I was invited aboard, and met Brad’s wife, P.J., and their sons, Bryce and Austin, who were taking advantage of the marina WiFi to Skype friends back home and network with other cruising youngsters met along the way. “Our big motivation was the kids’ age,” P.J. told me. “We’d been talking and planning this trip for 15 years, then we realized we needed to get on with it while the boys were still at a good age.”

When Brad’s business partner at Swiftsure returned from a two-year Caribbean cruise, the Bakers had their window of opportunity. Selling their Seattle home and moving aboard, they cut their ties to land in the fall of 2009 and turned the bow of Capaz southward. Working their way down to Mexico provided an opportunity to hone cruising skills on shorter coastal passages before committing to an offshore passage.

They first stopped into the Marina Riviera Nayarit in late December of 2009, at which point portions of the breakwater and much of the marina’s infrastructure were still unfinished. After continuing south to Zihuatanejo, they doubled back and returned to the Marina Riviera Nayarit in early March to find a very different facility. The breakwaters and docks were finished, landscaping was in place, bathroom and shower facilities were completed, and the first of several planned waterfront restaurants was open at the new yacht club building.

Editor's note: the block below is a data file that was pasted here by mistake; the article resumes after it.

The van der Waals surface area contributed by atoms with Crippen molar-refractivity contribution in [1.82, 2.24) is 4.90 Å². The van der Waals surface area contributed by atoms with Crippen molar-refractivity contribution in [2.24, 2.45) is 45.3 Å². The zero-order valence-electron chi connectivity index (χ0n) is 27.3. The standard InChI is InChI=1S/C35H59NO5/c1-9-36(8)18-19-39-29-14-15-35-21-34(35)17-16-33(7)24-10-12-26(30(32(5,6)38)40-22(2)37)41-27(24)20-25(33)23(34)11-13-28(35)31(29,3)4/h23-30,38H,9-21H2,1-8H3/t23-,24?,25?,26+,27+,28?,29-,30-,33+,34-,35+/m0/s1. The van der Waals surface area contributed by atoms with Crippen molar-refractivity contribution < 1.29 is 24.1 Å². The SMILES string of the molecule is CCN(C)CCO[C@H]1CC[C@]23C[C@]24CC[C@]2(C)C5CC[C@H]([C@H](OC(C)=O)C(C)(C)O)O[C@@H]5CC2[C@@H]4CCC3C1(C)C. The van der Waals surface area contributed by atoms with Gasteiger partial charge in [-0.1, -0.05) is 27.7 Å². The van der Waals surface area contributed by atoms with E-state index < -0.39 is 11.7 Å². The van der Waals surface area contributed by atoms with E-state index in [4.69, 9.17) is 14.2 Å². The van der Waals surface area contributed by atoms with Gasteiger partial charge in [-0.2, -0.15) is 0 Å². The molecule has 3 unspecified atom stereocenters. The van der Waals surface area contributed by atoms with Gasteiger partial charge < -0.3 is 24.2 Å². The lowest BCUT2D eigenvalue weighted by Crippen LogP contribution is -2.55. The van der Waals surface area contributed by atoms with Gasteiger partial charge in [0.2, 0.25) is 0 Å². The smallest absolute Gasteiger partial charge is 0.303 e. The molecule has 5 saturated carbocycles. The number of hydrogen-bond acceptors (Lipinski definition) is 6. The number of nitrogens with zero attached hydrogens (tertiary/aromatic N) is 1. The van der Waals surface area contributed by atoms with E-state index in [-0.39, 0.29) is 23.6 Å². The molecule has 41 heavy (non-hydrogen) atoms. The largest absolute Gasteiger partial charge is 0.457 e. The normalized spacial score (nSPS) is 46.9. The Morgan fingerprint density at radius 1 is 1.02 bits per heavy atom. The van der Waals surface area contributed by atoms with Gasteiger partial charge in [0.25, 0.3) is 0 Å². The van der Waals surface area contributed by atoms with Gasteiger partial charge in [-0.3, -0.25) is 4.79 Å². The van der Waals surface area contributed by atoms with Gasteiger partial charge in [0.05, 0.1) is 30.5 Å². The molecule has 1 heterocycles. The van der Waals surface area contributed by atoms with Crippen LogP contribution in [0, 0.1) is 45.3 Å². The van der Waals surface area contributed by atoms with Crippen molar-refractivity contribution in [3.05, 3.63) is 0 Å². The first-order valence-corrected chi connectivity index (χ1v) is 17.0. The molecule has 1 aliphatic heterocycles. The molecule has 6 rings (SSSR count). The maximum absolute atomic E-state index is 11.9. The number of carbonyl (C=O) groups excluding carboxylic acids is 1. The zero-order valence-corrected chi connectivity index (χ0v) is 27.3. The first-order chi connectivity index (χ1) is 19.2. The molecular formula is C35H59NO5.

But what the Bakers found most attractive was not only the new infrastructure, but also the marina’s special Puddle Jumper rate, which provided a month’s dockage at a special price of US$15 a foot. Thanks to this promotional rate, a number of bluewater cruisers who would otherwise remain on the hook were tied to the dock, taking advantage of easy shore access to stage provisioning runs into Puerto Vallarta, where one can find every necessity at familiar venues such as Wal-Mart, Home Depot, and Costco.